The Container Shortage is Easing, but Demand Remains High
Shippers and carriers are starting to see a return to normalcy in container availability after the shortages that helped to fuel supply chain disruption last year.
Leading box equipment lessors report that increased production of containers - coupled with stabilizing prices - has alleviated some of the supply chain constraints witnessed in recent months. Though supply is expected to meet demand this year, the container market remains tight.
“We expect container supply will better keep pace with demand in 2022 due to increased new container production volumes, and new container prices have eased over 10 percent from their peak level to roughly $3,400 per 20' dry container. However, new container prices remain far above their historical range, and market leasing rates and used container sale prices also remain very high,” said Brian Sondey, Triton International CEO, following the release of the company’s full year results.
He added that while the global economy remains subject to heightened uncertainty due to the COVID-19 pandemic, the company expects overall container demand to remain strong through the year. “Our customers are anticipating goods consumption and trade volumes will remain elevated, and they expect the operational challenges slowing container turn times will be difficult to resolve,” he said.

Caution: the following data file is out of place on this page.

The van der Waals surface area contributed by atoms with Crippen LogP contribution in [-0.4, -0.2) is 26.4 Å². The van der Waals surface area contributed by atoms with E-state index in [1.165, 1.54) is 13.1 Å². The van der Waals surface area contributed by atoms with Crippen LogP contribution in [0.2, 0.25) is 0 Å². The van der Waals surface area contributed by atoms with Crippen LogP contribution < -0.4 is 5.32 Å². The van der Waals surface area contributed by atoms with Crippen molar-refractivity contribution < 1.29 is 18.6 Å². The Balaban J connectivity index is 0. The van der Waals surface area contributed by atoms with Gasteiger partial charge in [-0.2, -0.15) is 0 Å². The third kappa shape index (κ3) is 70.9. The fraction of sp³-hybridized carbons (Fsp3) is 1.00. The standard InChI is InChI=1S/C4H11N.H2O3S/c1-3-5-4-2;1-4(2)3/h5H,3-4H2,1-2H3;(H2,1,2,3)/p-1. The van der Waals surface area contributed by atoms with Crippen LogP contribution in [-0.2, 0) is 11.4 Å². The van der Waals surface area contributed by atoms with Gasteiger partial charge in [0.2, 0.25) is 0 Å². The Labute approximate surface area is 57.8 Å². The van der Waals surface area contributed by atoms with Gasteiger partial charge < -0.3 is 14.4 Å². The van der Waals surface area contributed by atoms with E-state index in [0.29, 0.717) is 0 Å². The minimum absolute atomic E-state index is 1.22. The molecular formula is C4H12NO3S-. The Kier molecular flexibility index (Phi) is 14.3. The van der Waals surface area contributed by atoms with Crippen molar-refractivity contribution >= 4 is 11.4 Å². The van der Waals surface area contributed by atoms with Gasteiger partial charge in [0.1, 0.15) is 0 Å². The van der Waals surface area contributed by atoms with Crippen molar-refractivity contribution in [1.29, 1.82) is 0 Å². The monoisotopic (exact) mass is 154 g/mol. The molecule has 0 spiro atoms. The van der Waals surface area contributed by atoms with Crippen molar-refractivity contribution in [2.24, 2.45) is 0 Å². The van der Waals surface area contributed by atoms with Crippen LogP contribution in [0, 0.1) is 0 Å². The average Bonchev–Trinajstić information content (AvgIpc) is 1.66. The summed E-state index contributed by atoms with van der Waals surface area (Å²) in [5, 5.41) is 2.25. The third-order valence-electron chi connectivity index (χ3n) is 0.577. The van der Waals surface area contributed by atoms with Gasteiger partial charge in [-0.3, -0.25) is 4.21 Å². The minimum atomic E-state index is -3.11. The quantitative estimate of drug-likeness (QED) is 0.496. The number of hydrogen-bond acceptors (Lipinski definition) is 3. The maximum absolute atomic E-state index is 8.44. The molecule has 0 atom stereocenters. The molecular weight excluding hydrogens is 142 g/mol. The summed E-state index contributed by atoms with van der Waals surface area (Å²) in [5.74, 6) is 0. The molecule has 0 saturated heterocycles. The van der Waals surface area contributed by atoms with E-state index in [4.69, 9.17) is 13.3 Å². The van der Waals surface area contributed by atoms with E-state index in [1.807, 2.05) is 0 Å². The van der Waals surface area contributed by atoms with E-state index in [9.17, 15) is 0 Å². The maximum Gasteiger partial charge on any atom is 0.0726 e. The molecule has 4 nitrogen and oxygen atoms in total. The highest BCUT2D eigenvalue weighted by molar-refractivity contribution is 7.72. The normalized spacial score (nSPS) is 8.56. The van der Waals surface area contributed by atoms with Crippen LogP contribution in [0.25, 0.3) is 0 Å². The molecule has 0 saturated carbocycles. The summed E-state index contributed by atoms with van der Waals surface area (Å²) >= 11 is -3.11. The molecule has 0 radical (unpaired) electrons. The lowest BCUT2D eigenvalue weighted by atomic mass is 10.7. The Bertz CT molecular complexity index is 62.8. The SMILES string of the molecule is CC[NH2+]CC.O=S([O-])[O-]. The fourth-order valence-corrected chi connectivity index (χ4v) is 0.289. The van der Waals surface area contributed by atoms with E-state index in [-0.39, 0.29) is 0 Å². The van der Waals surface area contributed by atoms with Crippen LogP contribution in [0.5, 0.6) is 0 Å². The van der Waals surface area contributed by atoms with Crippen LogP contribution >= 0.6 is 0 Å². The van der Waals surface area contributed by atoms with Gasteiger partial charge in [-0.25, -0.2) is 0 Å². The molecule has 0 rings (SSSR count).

Textainer CEO Olivier Ghesquiere observed that although lessors continue to see opportunities for growth at attractive yields this year, they are starting to see more normalized levels of container capital expenditure following a record year. “As trade volume remains elevated, shipping lines have continued to grow their capacity while also positioning additional containers in locations with surplus demand,” Ghesquiere said.
He added that the impact from COVID-19 also continues to affect the overall market, prolonging supply-chain disruption - and creating additional demand for containers.
Triton and Textainer are the world’s largest lessors of intermodal freight containers, with a container fleet of 7.3 million TEUs and 4.3 million TEUs respectively. Both companies reported impressive full year earnings driven by an increase in lease prices due to the container shortage crisis.
In 2021, container supply struggled to catch up to demand for most of the year, despite a significant increase in new container production. This led to record prices for new containers and very high market leasing rates.
Data by global shipping consultancy Drewry shows that container lease rates have surged significantly in recent months, breaching the $6,500 threshold in the second quarter of 2021. This was the highest value since Drewry started monitoring container equipment prices back as far as 1998.
In 2021, the consultancy projected full-year production of containers to reach 5.2 million TEUs, representing a 67 percent year-on-year increase. While the main buyers of the equipment have been lessors, accounting for 68 percent of purchases, carriers have also been investing more in their own container pools over the near term.